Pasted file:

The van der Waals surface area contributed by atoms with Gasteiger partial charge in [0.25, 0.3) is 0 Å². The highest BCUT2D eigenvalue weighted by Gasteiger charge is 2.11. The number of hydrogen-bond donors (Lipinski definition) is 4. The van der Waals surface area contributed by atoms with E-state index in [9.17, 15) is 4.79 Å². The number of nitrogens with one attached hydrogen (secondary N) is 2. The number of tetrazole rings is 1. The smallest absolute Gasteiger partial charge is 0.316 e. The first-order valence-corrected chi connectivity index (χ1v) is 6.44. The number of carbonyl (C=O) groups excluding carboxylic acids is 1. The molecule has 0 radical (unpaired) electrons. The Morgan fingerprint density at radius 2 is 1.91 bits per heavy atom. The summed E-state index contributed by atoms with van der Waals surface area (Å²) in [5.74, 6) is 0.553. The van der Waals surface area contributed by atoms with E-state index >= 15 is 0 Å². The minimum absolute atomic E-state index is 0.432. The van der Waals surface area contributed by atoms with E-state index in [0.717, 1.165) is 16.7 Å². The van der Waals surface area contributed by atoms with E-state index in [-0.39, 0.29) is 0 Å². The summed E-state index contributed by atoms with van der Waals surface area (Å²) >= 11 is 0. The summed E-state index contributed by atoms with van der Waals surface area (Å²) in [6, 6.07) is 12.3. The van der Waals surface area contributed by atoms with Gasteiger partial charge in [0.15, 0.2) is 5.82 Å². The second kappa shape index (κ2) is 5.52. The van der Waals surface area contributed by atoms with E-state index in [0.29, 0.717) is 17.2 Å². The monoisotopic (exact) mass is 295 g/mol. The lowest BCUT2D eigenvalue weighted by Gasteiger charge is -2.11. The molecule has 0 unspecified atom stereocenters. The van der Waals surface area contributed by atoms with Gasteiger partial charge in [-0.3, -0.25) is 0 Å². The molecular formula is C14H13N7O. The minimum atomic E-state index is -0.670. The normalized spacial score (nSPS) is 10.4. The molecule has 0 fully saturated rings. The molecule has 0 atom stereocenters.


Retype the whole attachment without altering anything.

The van der Waals surface area contributed by atoms with Gasteiger partial charge in [0.25, 0.3) is 0 Å². The highest BCUT2D eigenvalue weighted by Gasteiger charge is 2.11. The number of hydrogen-bond donors (Lipinski definition) is 4. The van der Waals surface area contributed by atoms with E-state index in [9.17, 15) is 4.79 Å². The number of nitrogens with one attached hydrogen (secondary N) is 2. The number of tetrazole rings is 1. The smallest absolute Gasteiger partial charge is 0.316 e. The first-order valence-corrected chi connectivity index (χ1v) is 6.44. The number of carbonyl (C=O) groups excluding carboxylic acids is 1. The molecule has 0 radical (unpaired) electrons. The Morgan fingerprint density at radius 2 is 1.91 bits per heavy atom. The summed E-state index contributed by atoms with van der Waals surface area (Å²) in [5.74, 6) is 0.553. The van der Waals surface area contributed by atoms with E-state index >= 15 is 0 Å². The minimum absolute atomic E-state index is 0.432. The van der Waals surface area contributed by atoms with E-state index in [0.717, 1.165) is 16.7 Å². The van der Waals surface area contributed by atoms with E-state index in [-0.39, 0.29) is 0 Å². The summed E-state index contributed by atoms with van der Waals surface area (Å²) >= 11 is 0. The summed E-state index contributed by atoms with van der Waals surface area (Å²) in [6, 6.07) is 12.3. The van der Waals surface area contributed by atoms with Gasteiger partial charge in [0.15, 0.2) is 5.82 Å². The second kappa shape index (κ2) is 5.52. The van der Waals surface area contributed by atoms with E-state index in [0.29, 0.717) is 17.2 Å². The monoisotopic (exact) mass is 295 g/mol. The lowest BCUT2D eigenvalue weighted by Gasteiger charge is -2.11. The molecule has 0 unspecified atom stereocenters. The van der Waals surface area contributed by atoms with Gasteiger partial charge in [-0.3, -0.25) is 0 Å². The molecular formula is C14H13N7O. The minimum atomic E-state index is -0.670. The normalized spacial score (nSPS) is 10.4. The molecule has 0 fully saturated rings. The molecule has 0 atom stereocenters.